The open banking world has been greeted with mixed reactions, with enthusiasts pointing to better improved customer propositions and sceptics concerned about security. But few could disagree that the new measures place the customer in a solid position of power. With the CMA ranking banks on the quality of their service and banks required to share information on their products and services via new technologies, such as APIs, customers are now more able to make an educated choice about who they bank with and who will have access to their data.
Competitive pressures are driving financial institutions of all sizes to innovate, transform digitally, increase efficiency and, crucially, build trust. In light of these trends, there is an opportunity for challenger banks to seize on and harness the raft of data now available to them, using it to deliver highly specific, customer-centric services and products that will come out on top.
When Open Banking went live at the start of the year, Ian Major, operations director at FinTech expert Runpath and Third-Party Representative at the OBIE was emphatic it would herald in a new culture of “trust and security” in the sector. It goes without saying that trust is a core issue in banking – customers need to know that their bank is highly secure and is always acting in their best interests. While incumbent banks have long-standing relationships with their customers, newer entrants have more work to do when it comes to building confidence in this area. The key is to know and understand the customer thoroughly to enable product development, service and communications to be tailored for the individual.
The CMA’s emphasis on digital solutions will undoubtedly deliver significant benefits for customers and financial institutions alike, and we are already seeing established players become more digitally focused, with some reducing branch numbers as they shift away from more traditional platforms. But when it comes to making important decisions, people value the trust and reassurance that they get from interacting with other humans. A survey by Altus revealed that while 85% of millennials were comfortable managing their personal finances online, they also wanted their bank to provide access to a person via webchat or phone.
This raises a specific opportunity for challenger banks versus incumbent high street banks. Able to work from one back office platform, without unwieldly legacy IT systems to update and integrate, and without historic branch networks, challengers are likely to have lower overheads. As a result, they are better able to focus on harnessing the technology associated with digital banking, while combining it with the appropriate levels of human interaction desired by customers.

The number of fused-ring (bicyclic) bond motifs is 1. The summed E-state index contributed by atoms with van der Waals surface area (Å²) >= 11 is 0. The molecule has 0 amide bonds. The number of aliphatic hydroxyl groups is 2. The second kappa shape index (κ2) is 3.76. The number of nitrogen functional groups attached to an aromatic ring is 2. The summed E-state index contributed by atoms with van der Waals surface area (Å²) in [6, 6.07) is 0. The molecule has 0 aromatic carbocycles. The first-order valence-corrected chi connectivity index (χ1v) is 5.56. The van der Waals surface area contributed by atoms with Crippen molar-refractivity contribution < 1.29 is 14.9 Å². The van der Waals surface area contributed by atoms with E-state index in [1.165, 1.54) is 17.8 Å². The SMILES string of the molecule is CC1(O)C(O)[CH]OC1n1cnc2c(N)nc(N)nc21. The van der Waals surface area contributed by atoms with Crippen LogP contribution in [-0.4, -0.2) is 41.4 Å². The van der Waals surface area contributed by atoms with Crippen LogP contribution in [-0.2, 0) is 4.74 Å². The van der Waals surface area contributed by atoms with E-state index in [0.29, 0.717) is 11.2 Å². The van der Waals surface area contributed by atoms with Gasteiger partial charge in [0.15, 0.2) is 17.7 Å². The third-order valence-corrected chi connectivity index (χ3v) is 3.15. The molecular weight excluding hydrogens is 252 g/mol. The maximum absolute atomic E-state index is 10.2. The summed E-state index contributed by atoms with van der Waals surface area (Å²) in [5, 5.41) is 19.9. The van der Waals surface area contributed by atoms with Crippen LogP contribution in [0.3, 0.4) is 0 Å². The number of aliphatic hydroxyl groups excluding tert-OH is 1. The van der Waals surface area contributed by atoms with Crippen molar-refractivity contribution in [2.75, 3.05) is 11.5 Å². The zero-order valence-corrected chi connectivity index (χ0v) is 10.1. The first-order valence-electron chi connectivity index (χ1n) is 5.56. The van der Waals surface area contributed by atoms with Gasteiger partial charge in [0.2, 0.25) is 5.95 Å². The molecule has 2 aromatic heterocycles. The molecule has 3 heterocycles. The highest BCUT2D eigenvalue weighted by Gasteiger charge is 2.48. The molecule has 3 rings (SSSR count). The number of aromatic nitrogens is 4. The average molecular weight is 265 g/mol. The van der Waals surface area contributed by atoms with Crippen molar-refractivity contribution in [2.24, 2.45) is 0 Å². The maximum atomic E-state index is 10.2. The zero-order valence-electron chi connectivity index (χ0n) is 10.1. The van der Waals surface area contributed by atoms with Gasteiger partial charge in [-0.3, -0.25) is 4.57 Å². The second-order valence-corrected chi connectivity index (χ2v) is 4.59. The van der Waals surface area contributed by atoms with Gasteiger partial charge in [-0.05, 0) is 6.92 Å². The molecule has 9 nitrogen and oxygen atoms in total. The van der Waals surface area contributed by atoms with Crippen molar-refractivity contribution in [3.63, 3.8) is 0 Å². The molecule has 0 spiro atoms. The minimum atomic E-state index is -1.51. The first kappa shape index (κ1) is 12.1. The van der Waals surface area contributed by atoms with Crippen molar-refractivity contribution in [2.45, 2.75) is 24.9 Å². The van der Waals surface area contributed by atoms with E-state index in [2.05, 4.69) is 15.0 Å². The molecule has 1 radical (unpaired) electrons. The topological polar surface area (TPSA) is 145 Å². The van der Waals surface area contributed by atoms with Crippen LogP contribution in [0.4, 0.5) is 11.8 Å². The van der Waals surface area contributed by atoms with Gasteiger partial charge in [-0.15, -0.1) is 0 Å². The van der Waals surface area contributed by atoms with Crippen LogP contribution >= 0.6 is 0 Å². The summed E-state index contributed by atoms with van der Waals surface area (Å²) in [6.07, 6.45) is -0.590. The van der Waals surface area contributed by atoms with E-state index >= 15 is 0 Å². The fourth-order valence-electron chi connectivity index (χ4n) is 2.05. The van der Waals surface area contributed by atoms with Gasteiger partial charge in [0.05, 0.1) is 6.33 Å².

In addition, customers are expecting more from their bank: they are far more focused on the price of financial services than ever before, they expect higher levels of customer service, and there is an added expectation around increased levels of accessibility. To attract and retain customers, challenger banks must ensure they do not focus solely on delivering digital services, but also provide a personal ‘human’ presence, when required. Those who favour digital at the expense of traditional services may risk alienating customers. Enabling customers to speak to a trained expert when they have a query or complaint helps increase trust and brand loyalty, while also managing expectations.
However, to ensure that customers continue to have easy, quick and convenient access via their preferred communications route, challenger banks in particular will need to ensure that they have the appropriate resource in place. The need to grow customer service capacity quickly should not come at the expense of undertrained and unexperienced staff.
Trust will only be gained if customers have access to expertise they can rely on. Improving operational capacity must always be aligned to the key driver of excellent customer service to ensure that trust among customers is protected, allowing banks to remain focused on their core activities and overall business growth.
From our work with clients, we know that improving the customer experience through an omni-channel offering is a key goal for many challenger banks. In pursuit of this goal, it is important that they are empowering customers to make the best decisions for them, while providing support via a wide range of services, competitive pricing, and a proactive and open communications approach that builds that all important relationship of trust.
Digital banking and the era of Open Banking will undoubtedly be accompanied by the challenges that arise when the customer wishes to raise a query, dispute or complaint with their account holding institution. The opportunity this presents is the ability to manage this unwelcomed customer journey with a customer first attitude. Too often we hear horror stories of a person’s information or account being compromised, and it is on these occasions that trust is built, identifying with your customer and assuring them that your proposition and process for handling all customer service issues puts them first.